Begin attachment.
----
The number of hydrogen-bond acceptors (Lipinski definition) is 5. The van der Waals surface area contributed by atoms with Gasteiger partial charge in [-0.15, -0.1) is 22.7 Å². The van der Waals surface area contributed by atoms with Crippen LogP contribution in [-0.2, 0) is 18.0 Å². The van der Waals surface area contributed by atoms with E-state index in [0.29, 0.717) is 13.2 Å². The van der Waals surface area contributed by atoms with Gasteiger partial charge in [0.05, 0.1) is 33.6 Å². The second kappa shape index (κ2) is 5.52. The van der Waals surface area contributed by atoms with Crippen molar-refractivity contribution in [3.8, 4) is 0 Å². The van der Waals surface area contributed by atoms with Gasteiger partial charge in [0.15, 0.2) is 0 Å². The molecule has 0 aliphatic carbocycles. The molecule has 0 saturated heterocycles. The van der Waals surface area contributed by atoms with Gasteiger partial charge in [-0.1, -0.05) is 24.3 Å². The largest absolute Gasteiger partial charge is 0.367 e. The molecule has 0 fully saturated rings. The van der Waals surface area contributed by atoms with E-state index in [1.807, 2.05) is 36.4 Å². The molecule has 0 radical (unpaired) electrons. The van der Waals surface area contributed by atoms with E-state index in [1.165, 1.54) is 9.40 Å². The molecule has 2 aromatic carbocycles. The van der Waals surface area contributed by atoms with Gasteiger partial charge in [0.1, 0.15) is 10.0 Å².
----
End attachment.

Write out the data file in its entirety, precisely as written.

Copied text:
The number of hydrogen-bond acceptors (Lipinski definition) is 5. The van der Waals surface area contributed by atoms with Gasteiger partial charge in [-0.15, -0.1) is 22.7 Å². The van der Waals surface area contributed by atoms with Crippen LogP contribution in [-0.2, 0) is 18.0 Å². The van der Waals surface area contributed by atoms with E-state index in [0.29, 0.717) is 13.2 Å². The van der Waals surface area contributed by atoms with Gasteiger partial charge in [0.05, 0.1) is 33.6 Å². The second kappa shape index (κ2) is 5.52. The van der Waals surface area contributed by atoms with Crippen molar-refractivity contribution in [3.8, 4) is 0 Å². The van der Waals surface area contributed by atoms with Gasteiger partial charge in [0.15, 0.2) is 0 Å². The molecule has 0 aliphatic carbocycles. The molecule has 0 saturated heterocycles. The van der Waals surface area contributed by atoms with Gasteiger partial charge in [-0.1, -0.05) is 24.3 Å². The largest absolute Gasteiger partial charge is 0.367 e. The molecule has 0 fully saturated rings. The van der Waals surface area contributed by atoms with E-state index in [1.807, 2.05) is 36.4 Å². The molecule has 0 radical (unpaired) electrons. The van der Waals surface area contributed by atoms with E-state index in [1.165, 1.54) is 9.40 Å². The molecule has 2 aromatic carbocycles. The van der Waals surface area contributed by atoms with Gasteiger partial charge in [0.1, 0.15) is 10.0 Å².